* Bargain-hunting after selloff helps Italy bonds recover
* Market seen volatile on Italy political deadlock
* Safe-haven German Bunds slip
By Emelia Sithole-Matarise
LONDON, March 5 (Reuters) - Italian bonds recovered on Tuesday as some yield-hungry investors picked up the cheapened debt with the European Central Bank’s bond-buying backstop offsetting concerns over possible new elections in the country.
Centre-left leader Pier Luigi Bersani, who won a lower house majority for his grouping in Italy’s elections but could not win the Senate, issued an ultimatum to anti-establishment leader Beppe Grillo to support a new government or return to the polls.
Political uncertainty has hit Italian bonds but the ECB’s yet-to-be tested bond-buying backstop has prevented a deeper sell-off.
Trade was expected to be volatile before an ECB policy meeting on Thursday where President Mario Draghi is expected be questioned on how the ECB scheme could be activated if Italy does not have the reform-committed government required by the central bank’s support scheme.
“We’re seeing quite a deal of volatility and some buyers coming in after the selloff and consolidation of the past days,” said Michael Leister, a senior rate strategist at Commerzbank.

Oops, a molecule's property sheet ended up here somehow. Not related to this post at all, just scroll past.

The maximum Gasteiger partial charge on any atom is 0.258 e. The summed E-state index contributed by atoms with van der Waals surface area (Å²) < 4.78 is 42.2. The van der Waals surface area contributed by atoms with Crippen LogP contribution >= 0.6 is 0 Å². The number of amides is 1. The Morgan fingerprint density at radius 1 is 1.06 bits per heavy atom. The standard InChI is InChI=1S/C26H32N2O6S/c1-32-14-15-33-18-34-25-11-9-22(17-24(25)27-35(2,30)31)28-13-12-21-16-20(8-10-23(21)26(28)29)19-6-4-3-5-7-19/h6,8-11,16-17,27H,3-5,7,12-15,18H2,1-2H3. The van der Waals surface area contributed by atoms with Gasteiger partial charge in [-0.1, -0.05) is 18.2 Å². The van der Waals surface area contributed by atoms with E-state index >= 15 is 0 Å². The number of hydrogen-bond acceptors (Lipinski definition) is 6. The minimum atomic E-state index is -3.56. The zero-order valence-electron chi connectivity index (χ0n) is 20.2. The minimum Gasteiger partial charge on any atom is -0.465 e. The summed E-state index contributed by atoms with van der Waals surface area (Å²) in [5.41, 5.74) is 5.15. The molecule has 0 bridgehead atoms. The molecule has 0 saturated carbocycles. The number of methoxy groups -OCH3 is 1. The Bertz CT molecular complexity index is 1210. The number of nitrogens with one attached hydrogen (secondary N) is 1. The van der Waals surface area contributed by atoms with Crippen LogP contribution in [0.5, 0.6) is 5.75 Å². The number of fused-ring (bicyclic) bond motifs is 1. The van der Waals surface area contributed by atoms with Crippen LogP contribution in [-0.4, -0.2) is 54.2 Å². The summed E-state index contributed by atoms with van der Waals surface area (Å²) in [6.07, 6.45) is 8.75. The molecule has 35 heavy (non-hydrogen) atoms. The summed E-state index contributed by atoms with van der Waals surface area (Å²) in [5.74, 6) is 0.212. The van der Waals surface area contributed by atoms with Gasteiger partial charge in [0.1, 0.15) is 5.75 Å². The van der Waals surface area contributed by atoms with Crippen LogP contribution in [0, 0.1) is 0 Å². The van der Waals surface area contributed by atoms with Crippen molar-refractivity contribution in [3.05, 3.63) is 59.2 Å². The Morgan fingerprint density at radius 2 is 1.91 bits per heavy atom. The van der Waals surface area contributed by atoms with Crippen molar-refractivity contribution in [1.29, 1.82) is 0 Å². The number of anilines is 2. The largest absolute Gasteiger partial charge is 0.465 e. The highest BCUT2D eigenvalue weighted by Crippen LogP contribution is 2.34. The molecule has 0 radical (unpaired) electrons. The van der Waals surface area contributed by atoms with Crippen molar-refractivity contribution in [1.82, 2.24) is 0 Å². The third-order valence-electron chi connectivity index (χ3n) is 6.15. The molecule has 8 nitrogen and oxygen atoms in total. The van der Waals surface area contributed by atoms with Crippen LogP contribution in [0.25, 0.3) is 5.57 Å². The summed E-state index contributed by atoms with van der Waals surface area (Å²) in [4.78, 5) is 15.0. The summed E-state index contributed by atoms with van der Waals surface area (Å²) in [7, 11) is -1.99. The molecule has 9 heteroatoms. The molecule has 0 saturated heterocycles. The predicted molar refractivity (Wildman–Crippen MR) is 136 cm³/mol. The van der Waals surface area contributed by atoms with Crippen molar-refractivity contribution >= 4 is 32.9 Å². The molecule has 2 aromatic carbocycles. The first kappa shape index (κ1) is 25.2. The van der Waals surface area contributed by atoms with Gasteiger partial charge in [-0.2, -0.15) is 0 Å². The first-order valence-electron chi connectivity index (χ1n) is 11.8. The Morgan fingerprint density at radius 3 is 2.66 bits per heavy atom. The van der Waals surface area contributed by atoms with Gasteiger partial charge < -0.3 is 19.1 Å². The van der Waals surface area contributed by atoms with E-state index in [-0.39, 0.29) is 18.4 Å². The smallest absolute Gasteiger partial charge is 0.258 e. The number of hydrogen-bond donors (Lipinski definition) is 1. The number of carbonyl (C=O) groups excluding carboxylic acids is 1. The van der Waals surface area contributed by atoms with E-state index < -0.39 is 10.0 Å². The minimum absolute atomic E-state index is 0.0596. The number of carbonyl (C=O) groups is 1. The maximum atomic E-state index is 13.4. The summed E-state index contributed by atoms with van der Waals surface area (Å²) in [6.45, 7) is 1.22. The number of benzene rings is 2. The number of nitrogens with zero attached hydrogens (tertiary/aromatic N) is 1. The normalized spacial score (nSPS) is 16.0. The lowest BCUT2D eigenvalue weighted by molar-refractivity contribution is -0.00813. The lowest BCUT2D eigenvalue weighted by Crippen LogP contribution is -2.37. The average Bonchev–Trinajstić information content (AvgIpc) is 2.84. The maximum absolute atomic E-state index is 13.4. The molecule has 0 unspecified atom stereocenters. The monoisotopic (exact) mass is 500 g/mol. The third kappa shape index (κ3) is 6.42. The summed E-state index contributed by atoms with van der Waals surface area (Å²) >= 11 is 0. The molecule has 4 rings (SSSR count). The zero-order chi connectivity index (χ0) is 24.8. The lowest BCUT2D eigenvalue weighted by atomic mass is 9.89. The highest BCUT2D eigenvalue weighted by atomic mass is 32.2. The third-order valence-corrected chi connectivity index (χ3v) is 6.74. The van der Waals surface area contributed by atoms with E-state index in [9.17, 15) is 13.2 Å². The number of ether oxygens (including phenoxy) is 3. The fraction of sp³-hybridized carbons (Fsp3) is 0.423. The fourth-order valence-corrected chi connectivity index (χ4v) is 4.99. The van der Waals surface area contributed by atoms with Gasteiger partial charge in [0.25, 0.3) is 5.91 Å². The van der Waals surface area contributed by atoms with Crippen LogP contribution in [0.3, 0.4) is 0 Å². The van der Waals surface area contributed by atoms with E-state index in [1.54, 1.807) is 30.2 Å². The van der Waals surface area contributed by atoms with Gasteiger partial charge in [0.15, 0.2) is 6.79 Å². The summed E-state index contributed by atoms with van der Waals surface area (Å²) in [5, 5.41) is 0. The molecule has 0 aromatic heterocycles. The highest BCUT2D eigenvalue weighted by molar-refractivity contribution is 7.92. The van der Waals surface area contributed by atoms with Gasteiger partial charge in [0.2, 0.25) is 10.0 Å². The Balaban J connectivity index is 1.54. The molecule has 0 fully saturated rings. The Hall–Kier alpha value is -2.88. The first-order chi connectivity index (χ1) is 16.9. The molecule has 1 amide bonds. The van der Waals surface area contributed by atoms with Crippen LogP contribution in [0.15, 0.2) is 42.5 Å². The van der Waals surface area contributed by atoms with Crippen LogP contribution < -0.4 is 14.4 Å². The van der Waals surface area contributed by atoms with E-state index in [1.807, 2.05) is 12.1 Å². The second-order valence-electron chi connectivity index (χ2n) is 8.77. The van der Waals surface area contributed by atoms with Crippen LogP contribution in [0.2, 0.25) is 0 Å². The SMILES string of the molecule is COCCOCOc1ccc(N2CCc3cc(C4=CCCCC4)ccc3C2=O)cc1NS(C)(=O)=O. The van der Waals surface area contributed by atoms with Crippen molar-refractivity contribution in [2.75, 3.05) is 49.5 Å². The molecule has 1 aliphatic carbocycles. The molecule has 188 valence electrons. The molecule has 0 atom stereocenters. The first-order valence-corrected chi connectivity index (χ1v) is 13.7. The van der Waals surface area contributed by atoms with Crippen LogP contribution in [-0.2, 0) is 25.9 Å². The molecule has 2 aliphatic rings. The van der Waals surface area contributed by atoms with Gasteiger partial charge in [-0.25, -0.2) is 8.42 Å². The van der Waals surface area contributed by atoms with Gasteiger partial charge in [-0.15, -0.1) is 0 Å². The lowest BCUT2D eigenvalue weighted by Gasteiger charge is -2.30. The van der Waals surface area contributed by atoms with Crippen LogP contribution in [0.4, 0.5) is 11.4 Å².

“The market is hoping for some comment or some reassurance that the ECB is ready to act, however at this point with the political situation in Rome not clear we don’t think Draghi will deliver on these hopes.”
Italian 10-year yields were last 12 basis points down on the day at 4.74 percent.
They slightly outperformed Spanish bonds but this was expected to be temporary. Italian assets were seen coming under renewed selling pressure as long as the government situation remained unresolved.
“The trend for me is for wider spreads because the political situation will not be solved quickly so there will be some more volatility in the next few weeks,” said Alessandro Giansanti, a strategist at ING.
“We can go in 10-year (Italian) yields to 5.0-5.10 percet but I don’t think we will go back to (2012 highs above 6 percent) because of the ECB backstop.”
In core euro zone markets, German Bunds dipped as the tentative recovery in the periphery prompted some investors to book profits after their climb to 2013 highs on Monday.
Traders said a deeper selloff in low-risk Bunds was unlikely given concerns over Italy and expectations of a dovish stance from the ECB on Thursday which could cement speculation of a rate cut later in the year.
“(Italian debt) is stabilised for now and we are waiting to see whether they can cobble together any form of government but it can spiral so I don’t see why Bunds should sell off,” a trader said.
Bund futures were last 36 ticks down on the day at 145.15 while German 10-year yields were 3 bps up at 1.45 percent.